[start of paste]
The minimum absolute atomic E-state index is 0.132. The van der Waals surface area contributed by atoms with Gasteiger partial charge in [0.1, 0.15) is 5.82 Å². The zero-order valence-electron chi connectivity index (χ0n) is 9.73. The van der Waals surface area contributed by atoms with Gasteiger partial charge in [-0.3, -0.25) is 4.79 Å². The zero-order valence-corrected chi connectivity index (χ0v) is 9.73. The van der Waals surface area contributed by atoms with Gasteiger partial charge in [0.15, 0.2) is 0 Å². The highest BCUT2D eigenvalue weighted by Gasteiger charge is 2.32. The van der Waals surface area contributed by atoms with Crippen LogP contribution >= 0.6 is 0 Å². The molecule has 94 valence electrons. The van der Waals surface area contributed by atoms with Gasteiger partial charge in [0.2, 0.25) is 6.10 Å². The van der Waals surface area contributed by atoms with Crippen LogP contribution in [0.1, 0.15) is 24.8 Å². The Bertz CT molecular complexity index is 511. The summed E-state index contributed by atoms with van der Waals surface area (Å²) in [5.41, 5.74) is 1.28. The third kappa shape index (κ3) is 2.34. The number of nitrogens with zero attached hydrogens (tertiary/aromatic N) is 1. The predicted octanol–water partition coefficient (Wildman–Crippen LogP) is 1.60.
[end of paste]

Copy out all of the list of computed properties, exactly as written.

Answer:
The minimum absolute atomic E-state index is 0.132. The van der Waals surface area contributed by atoms with Gasteiger partial charge in [0.1, 0.15) is 5.82 Å². The zero-order valence-electron chi connectivity index (χ0n) is 9.73. The van der Waals surface area contributed by atoms with Gasteiger partial charge in [-0.3, -0.25) is 4.79 Å². The zero-order valence-corrected chi connectivity index (χ0v) is 9.73. The van der Waals surface area contributed by atoms with Gasteiger partial charge in [0.15, 0.2) is 0 Å². The highest BCUT2D eigenvalue weighted by Gasteiger charge is 2.32. The van der Waals surface area contributed by atoms with Crippen LogP contribution >= 0.6 is 0 Å². The molecule has 94 valence electrons. The van der Waals surface area contributed by atoms with Gasteiger partial charge in [0.2, 0.25) is 6.10 Å². The van der Waals surface area contributed by atoms with Crippen LogP contribution in [0.1, 0.15) is 24.8 Å². The Bertz CT molecular complexity index is 511. The summed E-state index contributed by atoms with van der Waals surface area (Å²) in [5.41, 5.74) is 1.28. The third kappa shape index (κ3) is 2.34. The number of nitrogens with zero attached hydrogens (tertiary/aromatic N) is 1. The predicted octanol–water partition coefficient (Wildman–Crippen LogP) is 1.60.